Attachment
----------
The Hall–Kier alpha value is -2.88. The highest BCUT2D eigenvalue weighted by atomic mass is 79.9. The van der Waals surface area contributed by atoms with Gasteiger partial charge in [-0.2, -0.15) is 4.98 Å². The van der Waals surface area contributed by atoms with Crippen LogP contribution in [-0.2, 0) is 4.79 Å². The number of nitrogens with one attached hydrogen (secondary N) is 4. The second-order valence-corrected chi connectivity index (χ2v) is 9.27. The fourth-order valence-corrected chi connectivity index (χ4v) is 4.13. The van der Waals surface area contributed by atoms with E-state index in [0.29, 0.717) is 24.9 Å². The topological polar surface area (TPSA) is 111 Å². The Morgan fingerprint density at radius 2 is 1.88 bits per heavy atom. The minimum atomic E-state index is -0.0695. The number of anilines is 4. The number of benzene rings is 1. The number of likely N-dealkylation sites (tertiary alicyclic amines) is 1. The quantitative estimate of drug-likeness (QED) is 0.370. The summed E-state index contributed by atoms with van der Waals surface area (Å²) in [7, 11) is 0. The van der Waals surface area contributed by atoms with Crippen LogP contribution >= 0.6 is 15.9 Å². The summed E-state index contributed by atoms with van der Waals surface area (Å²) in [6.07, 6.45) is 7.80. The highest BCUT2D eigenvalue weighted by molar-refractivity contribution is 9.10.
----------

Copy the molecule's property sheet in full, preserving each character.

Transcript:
The Hall–Kier alpha value is -2.88. The highest BCUT2D eigenvalue weighted by atomic mass is 79.9. The van der Waals surface area contributed by atoms with Gasteiger partial charge in [-0.2, -0.15) is 4.98 Å². The van der Waals surface area contributed by atoms with Crippen LogP contribution in [-0.2, 0) is 4.79 Å². The number of nitrogens with one attached hydrogen (secondary N) is 4. The second-order valence-corrected chi connectivity index (χ2v) is 9.27. The fourth-order valence-corrected chi connectivity index (χ4v) is 4.13. The van der Waals surface area contributed by atoms with E-state index in [0.29, 0.717) is 24.9 Å². The topological polar surface area (TPSA) is 111 Å². The Morgan fingerprint density at radius 2 is 1.88 bits per heavy atom. The minimum atomic E-state index is -0.0695. The number of anilines is 4. The number of benzene rings is 1. The number of likely N-dealkylation sites (tertiary alicyclic amines) is 1. The quantitative estimate of drug-likeness (QED) is 0.370. The summed E-state index contributed by atoms with van der Waals surface area (Å²) in [7, 11) is 0. The van der Waals surface area contributed by atoms with Crippen LogP contribution >= 0.6 is 15.9 Å². The summed E-state index contributed by atoms with van der Waals surface area (Å²) in [6.07, 6.45) is 7.80. The highest BCUT2D eigenvalue weighted by molar-refractivity contribution is 9.10.